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The Green Hornet




Classified as a juvenile crime drama but written and acted with more adult style than most of the breed, "The Green Hornet"---whose protagonist fought crime by infiltrating or even partnering (initially) with known criminal operations, which deceive police into believing him a wanted criminal himself---was the creation of George W. Trendle and Fran Striker, the brains and head writer behind "The Lone Ranger" (whose protagonist, according to storyline, was the great-uncle of Britt Reid, the heir who assumed control of the Daily Sentinel newspaper publisher and takes the crimefighting guise of the Green Hornet).

The show originated from Detroit WXZY in 1936 and was picked up for network broadcast by Mutual in 1938; NBC Blue Network (later ABC) picked up the show in 1939. "The Green Hornet" left radio as an actively-produced series in 1952, though reruns of several shows were known to have aired as late as 1954.

Britt Reid/The Green Hornet: Al Hodge (1936-1943); Donovan Faust (1943); Bob Hall (1944-51); Jack McCarthy (1951-1952).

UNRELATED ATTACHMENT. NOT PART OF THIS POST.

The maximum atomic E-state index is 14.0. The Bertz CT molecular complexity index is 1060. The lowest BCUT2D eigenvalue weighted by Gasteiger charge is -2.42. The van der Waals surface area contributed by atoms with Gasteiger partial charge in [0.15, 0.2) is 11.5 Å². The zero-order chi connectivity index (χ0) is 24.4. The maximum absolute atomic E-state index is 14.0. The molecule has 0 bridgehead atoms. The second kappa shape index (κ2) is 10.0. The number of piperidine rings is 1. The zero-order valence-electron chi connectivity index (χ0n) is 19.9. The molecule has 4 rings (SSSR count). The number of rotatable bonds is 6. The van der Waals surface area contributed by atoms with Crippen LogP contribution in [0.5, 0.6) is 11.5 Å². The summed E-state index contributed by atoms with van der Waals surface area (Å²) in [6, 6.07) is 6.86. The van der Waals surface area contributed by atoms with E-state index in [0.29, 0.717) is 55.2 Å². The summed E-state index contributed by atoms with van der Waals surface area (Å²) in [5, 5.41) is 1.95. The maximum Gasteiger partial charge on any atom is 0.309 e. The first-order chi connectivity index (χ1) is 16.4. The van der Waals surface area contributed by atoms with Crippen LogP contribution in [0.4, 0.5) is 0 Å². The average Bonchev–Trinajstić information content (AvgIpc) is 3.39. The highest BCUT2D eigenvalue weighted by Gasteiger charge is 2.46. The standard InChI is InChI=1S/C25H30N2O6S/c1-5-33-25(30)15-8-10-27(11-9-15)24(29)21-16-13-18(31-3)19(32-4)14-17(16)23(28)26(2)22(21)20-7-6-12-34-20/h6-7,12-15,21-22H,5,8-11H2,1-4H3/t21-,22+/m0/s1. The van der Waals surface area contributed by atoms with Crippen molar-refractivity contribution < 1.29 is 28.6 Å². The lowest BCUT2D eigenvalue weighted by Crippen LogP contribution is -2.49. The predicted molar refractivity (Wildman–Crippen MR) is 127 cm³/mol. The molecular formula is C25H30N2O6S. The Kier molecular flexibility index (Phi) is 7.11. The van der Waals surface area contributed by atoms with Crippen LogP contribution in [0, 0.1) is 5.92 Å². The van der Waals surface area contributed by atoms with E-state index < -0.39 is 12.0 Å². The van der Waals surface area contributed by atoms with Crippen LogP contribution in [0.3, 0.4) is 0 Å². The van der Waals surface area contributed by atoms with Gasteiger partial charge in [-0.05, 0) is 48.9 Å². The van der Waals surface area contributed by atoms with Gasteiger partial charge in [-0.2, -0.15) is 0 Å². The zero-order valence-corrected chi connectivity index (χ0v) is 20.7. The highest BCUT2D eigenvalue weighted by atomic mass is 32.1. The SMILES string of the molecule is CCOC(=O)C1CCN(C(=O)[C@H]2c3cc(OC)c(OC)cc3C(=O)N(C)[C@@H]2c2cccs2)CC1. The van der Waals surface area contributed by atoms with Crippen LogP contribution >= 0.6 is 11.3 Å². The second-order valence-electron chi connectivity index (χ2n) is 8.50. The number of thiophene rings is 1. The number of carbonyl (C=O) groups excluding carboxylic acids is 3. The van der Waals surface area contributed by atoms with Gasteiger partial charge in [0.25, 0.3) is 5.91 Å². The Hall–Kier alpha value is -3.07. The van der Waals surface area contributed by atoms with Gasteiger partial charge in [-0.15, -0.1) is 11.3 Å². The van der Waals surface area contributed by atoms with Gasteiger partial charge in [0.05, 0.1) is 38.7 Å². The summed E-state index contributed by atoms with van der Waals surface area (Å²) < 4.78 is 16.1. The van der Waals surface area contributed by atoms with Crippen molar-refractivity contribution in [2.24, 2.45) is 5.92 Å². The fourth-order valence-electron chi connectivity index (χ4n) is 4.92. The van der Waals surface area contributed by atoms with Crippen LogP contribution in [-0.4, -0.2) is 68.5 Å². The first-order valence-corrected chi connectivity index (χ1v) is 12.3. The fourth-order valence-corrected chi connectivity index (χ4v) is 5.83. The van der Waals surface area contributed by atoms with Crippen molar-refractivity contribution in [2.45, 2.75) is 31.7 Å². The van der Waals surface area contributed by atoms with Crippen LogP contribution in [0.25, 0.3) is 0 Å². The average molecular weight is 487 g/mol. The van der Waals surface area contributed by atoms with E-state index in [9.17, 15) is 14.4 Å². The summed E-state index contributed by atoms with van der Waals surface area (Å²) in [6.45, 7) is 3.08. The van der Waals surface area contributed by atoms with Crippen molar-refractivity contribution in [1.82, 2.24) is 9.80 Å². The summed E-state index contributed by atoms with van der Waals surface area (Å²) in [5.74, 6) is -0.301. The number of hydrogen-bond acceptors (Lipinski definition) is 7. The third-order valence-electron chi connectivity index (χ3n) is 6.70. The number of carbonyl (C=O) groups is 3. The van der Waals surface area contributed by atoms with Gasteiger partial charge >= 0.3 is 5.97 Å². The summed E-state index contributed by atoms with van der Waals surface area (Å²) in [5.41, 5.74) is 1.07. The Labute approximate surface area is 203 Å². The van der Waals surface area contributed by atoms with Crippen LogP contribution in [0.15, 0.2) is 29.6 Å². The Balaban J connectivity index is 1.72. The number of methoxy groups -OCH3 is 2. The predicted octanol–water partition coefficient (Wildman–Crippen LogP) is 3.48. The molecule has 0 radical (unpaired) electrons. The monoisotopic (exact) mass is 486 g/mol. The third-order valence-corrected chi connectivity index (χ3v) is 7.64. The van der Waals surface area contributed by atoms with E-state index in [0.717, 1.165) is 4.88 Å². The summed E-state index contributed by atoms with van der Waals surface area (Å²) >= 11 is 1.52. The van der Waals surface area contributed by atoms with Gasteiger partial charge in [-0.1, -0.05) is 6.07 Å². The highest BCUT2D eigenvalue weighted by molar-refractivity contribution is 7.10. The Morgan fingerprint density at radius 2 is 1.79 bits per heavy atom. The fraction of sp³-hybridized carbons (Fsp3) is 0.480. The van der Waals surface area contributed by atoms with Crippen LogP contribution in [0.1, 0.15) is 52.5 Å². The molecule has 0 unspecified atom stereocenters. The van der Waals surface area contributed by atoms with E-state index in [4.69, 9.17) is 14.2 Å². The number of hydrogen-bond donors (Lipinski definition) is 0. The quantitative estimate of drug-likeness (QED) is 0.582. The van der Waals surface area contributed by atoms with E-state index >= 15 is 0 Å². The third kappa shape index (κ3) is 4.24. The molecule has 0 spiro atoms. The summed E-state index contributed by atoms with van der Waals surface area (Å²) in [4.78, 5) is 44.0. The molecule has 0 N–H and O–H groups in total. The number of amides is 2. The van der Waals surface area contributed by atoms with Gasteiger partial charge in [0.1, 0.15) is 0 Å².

Kato: Tokutaro Hayashi (a.k.a. Raymond Toyo); Rollon Parker; Michael Tolan.
Lenore Case, Reid's secretary and occasional Sentinel photographer: Leonore Allman.
Michael Axford, a Sentinel reporter: Jim Irwin (1936-1938); Gil Shea (1938-1952).
Ed Lowry, another Sentinel reporter: Jac Petruzzi.
Newsboy (who closed each episode, almost invariably, by shouting the headlines after the crime is solved, ending habitually with "Green Hornet Still at Large!!"): Rollon Parker.


Reviews

Reviewer: Charlie Heinz - - July 30, 2013
Subject: Mike Wallace was once announcer for "The Green Hornet"
Famed "60 Minutes" TV news show correspondent was for a while previously the announcer for "The Green Hornet" radio program.

These shows are in pretty good shape. They do need some mid range boost and low frequency cut at times from the few shows I'm hearing now. Like "The Lone Ranger," the shows used classical music passages for production music cues. However TGH tried to use different cues. Music from Stravinsky's "The Firebird" is often used.
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